In the nineteenth century, normal shirt sizes were 14.5 to 17 and today, more than a century later, these sizes are still considered to be the norm in exactly the same way: by next and sleeve. Nowadays there have been some extra mens sizes now available with the addition of 17.5, 18, 18.5 and 19… the king-sized shirt if the day.
Work shirts, knit shirts and sports shirts have evolved on their own, or mirrored dress shirts in their style features. Mens shirts had always been long sleeved or protection, until a detachable sleeve appeared during WW1, along with an actual short sleeve version.
Usually, if you wanted shorter sleeves when working in the hot summer months (in the UK???) you just rolled up those long sleeves. For the first three decades of the twentieth century, casual attire for golf, tennis, table tennis or other sports was a soft negligee shirt without a necktie and rolled up sleeves.
The early years of WWII changed some buttonholes from vertical to horizontal orientation… brought about by the popularity of the Hawaiian shirt. Casual shirts still sported fastenings up to the neck so they could be work with a necktie, or worn with the neck widely opened.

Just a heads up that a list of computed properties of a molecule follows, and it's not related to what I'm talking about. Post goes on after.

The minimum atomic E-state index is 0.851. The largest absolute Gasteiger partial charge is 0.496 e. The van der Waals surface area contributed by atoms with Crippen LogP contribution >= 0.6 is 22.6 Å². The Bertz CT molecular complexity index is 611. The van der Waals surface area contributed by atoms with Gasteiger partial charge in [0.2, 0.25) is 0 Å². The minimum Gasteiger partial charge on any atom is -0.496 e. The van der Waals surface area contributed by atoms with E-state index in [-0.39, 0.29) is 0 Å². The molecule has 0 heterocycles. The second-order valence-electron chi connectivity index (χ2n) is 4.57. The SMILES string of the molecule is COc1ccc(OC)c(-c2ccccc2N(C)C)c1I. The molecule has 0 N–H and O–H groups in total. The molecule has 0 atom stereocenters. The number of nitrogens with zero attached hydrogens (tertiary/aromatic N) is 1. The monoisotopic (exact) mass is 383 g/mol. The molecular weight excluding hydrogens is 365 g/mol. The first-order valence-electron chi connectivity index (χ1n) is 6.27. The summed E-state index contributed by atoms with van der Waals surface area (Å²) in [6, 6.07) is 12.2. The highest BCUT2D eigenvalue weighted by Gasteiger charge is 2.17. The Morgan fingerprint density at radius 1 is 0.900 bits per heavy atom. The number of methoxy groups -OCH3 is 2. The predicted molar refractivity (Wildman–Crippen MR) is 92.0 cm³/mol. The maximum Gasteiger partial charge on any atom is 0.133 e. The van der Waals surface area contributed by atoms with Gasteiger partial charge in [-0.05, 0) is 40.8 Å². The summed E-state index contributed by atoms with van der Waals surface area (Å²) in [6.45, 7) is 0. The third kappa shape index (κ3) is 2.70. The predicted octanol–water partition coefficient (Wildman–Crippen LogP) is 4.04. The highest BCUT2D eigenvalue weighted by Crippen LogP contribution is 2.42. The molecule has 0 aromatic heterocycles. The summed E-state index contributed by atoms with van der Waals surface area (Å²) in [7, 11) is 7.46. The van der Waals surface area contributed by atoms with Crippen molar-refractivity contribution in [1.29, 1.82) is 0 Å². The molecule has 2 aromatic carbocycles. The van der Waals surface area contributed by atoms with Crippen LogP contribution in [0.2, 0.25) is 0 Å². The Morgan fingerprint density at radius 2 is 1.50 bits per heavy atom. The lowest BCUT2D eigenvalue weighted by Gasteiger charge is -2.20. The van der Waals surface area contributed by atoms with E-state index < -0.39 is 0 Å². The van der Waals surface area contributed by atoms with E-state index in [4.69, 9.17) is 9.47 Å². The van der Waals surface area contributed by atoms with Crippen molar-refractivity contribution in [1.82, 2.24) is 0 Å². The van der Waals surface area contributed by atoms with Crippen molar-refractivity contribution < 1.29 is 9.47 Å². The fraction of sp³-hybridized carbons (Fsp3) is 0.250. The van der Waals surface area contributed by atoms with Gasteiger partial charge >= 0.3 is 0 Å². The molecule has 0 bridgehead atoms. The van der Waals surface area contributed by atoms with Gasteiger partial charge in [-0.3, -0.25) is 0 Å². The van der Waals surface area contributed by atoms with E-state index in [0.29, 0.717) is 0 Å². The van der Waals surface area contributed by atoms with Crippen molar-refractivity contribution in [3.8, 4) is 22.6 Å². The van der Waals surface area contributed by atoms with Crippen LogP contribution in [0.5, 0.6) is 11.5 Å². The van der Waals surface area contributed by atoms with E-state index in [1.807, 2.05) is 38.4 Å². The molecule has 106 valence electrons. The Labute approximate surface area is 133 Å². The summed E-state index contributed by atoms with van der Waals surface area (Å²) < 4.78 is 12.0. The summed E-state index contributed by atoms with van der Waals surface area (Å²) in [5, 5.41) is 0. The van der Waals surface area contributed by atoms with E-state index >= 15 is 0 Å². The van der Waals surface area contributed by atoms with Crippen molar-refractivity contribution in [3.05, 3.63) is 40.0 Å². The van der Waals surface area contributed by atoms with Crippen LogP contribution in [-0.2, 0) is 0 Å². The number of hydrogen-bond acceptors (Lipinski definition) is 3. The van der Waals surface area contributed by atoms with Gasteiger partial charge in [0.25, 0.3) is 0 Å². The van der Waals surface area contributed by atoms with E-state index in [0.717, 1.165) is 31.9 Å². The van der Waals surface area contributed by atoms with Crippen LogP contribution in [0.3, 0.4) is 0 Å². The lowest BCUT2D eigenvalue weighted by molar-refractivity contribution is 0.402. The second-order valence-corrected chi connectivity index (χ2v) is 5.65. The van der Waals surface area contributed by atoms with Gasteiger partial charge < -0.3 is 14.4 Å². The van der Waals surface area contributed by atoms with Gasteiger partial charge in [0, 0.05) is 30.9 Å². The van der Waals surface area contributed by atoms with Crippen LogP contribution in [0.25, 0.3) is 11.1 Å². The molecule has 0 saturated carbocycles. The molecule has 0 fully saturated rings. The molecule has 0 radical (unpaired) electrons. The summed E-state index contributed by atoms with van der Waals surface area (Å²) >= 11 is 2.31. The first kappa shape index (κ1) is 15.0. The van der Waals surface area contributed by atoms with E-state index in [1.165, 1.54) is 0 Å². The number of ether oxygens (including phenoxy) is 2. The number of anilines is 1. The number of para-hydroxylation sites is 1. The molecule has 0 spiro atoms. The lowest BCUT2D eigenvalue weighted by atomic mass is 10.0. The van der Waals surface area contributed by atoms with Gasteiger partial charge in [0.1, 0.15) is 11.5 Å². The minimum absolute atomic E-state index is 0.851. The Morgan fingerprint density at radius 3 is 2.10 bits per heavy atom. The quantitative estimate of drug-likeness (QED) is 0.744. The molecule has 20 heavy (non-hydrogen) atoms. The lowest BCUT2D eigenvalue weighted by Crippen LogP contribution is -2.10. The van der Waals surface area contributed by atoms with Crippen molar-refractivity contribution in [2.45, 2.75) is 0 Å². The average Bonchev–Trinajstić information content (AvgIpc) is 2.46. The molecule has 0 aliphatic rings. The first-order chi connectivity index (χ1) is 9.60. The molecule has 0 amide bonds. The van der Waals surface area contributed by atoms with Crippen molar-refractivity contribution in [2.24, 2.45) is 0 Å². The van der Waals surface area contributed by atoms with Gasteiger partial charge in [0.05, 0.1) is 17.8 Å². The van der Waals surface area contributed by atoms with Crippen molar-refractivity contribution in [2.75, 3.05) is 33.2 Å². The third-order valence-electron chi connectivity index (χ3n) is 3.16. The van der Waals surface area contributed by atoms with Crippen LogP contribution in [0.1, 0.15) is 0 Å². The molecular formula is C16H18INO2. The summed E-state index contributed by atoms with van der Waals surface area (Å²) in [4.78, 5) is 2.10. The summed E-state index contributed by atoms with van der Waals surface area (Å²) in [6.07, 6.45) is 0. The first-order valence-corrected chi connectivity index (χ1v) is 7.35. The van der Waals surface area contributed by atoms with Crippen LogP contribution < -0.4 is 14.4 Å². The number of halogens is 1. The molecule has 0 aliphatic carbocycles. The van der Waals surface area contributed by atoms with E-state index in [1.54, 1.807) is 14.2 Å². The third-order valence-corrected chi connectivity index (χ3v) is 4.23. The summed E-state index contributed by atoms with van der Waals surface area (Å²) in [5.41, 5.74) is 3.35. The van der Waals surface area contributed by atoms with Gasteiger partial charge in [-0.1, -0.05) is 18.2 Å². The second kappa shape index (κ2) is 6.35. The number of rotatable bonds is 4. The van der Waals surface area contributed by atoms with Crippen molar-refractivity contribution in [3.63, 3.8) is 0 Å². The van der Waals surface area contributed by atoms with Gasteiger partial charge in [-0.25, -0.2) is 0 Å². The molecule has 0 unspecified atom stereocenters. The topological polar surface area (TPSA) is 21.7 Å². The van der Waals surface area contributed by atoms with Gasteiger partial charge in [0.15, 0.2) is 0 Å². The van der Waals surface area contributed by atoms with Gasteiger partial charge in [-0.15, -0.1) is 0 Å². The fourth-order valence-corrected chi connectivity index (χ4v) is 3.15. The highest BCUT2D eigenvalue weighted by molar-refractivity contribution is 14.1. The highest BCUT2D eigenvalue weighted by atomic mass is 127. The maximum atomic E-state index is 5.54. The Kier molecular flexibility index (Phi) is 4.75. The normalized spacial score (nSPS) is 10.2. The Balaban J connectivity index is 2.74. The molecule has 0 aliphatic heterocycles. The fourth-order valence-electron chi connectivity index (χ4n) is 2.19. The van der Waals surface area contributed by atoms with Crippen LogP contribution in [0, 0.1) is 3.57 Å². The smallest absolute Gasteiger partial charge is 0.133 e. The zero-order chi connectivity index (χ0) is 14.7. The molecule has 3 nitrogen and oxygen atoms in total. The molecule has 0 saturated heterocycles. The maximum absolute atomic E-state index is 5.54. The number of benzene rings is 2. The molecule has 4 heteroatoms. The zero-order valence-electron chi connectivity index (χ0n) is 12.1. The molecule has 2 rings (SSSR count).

After wearing starched uniforms and still wool military clothing for years, men returning from the war wanted casual shirts that were soft all over and with no starch. They wanted the more casual look for their leisure time after work. They also wanted unique shirts after the previous years on always wearing a uniform and Hawaii print patterns, fancy western shirts, bold colours…. even pink and topstitching as a style detail.
In the late 1940s casual knits were sized as S, M, L or XL and dress shirts were sized by neck and sleeve length so a 15 x 33. As the 1950 started it was clear that fashion would follow the decade that was colourful and would be become influenced by movie stars, celebrities and Rock ‘n’ Roll giants.